A Lesson Out On the Ice in Korea
Written by Peter Jensen-Choi
It’s a freezing cold morning as a few clients and I head up the trail to a frozen waterfall. After a brief ice breaking conversation of the regular when’s, where’s, and why’s of how my clients ended up in Korea, one of them follows up with, “So, how long have you been climbing anyway?” I’ve heard this question countless times and answer verbatim to the last time I was asked, “It’s not how long you have been climbing, but how often and how much you learn while you are out there doing it,” I answer with a smile.
We make our way to the icefall and the hike in has warmed all of us up despite the freezing cold. My group stand in awe of the gently sloping frozen mass of ice before them. “We’re going up that?” one member questions and I reply with a simple, “yes” and proceed to outline the day’s events and start the course out with a brief introductory history about crampons, the types, and their component parts along with how to properly fasten them onto their ice climbing boots properly. I’m excited because today, I am teaching them my specialty, the French Technique on hard ice.
The French Technique is the classic art form of moving on ice in crampons and, at first glance, the French Technique appears a bit silly and animated with its over-exaggerated and funny-looking actions and movements, especially since it seems like it could be done just as easily by just walking around naturally instead. And, I, too, thought so when I first began learning how to ice climb with the Corean Alpine Club so many years ago; however, with time and experience out on the ice, I learned to understand, the same way my mentors had before me, that this classic technique has far more practical meaning and value than one might initially guess it appears to have.
The French Technique is the most basic form of ice climbing and originated before front points were a component part of the modern crampon. The numerous forms from pied a plat to piolet ancre evolved on the moderately inclined slopes of the French Alps at a time when steep long vertical ice was not even considered fathomable. This technique is very pure and simple in form and style because it combines the numerous ice axe skills together with various other all-point crampon skills to create a specific relevant form for a given degree of ice.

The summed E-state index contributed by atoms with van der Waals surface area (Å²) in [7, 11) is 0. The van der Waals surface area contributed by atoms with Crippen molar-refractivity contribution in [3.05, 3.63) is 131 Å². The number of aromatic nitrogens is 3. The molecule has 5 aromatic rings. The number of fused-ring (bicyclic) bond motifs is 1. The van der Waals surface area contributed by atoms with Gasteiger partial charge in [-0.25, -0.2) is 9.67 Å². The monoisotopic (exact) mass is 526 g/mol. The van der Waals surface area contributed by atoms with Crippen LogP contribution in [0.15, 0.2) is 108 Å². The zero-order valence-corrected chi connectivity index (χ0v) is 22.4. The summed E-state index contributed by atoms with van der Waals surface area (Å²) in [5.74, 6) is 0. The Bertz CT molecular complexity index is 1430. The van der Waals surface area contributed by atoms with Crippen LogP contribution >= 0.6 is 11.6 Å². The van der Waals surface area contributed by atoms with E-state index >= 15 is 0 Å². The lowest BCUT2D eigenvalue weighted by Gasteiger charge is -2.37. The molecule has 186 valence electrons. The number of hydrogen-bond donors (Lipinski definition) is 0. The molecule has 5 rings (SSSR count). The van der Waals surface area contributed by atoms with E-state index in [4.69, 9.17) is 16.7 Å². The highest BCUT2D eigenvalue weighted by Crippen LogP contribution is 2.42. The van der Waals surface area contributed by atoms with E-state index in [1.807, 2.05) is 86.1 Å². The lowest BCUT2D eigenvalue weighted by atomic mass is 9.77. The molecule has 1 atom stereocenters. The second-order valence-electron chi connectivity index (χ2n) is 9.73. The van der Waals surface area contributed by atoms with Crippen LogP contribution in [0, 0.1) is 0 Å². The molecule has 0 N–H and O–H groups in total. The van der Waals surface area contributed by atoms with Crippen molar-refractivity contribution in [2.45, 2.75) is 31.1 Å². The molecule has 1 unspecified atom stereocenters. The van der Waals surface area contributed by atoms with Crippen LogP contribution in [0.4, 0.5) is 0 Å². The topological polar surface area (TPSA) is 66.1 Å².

“One, two, three, four, stick– one, two, three, four, stick!” Crunch! Crunch! Crunch! Crunch, go their crampons on hard ice as I repeat the count out aloud to students, pausing on occasion to correct and give pointers. We repeat each technique several times over and over again—practice, practice, practice because I want them to leave today feeling comfortable and confident in their crampons on the hard ice. I also want them to leave with an understanding and appreciation for the French Technique because it’s becoming a lost art. It’s importance has become overshadowed by the flashier ice sport climbs that require more modern ultra-light weight tenny-ice boots, the crazy pretzel-like maneuvers and super aggressively bent shafted axes with all sorts of extra special tweaks to add that minute but critical advantage on steep vertical and overhung ice routes– little of which you need on a mountain. The French Technique is the mountaineer’s technique.
The French Technique is the most basic form of moving on non-vertical inclines of up to 75 on hard snow or ice in the mountains. Mountaineering enthusiasts and elite alpinists of the world alike still use it for the simple reason that not only is it the most basic fundamental means by which to move in crampons, but that it is also the most efficient means by which to move and conserve one’s energy in the mountains— where time and energy could be of significant and sometime critical importance.
The temperature begins to drop while the early winter darkness begins to settle in the far distant sky. The lofty ridgeline shadows envelope and chill the quaint little valley where we have been practicing in a dim duskiness as we make our way out. Our cheeks are glowing red from the freezing cold as we de-gear and make our way down off the mountain. At the bottom, I am glad to see that everyone has that same tired satisfied and happy buzzed look on their faces that I do. Next week, we will make our approach using the French Technique followed by a lesson on vertical ice and the numerous other techniques that that also includes. The winter, yes, finally, has made its way to Korea.
Win a free 2-3 hour indoor ice climbing lesson with Sanirang Alpine Networks in Uidong, GangBukGu, Seoul (KOLON Alpine School Education Center). Valid through Winter 2011. Draw to be held on Friday 7 January. To enter, send an email with your name, cell to events @korea4expats.com by Thursday 6 January. Please indicate if you have ever done any ice climbing. (Not redeemable for any other SAN course, program or service.)
CONGRATULATIONS to our Winner – Connie Bi.
*Peter Jensen-Choi is an active Technical Committee Member of the Corean Alpine Club, Associate Editor for the Korean Alpine News Bi-Annual and a correspondant for the American Alpine Journal. He offers climbing course – including, currently, ice climbing classes, through his company, Sanirang Alpine Networks. For more information, see all the K4E rock climbing page.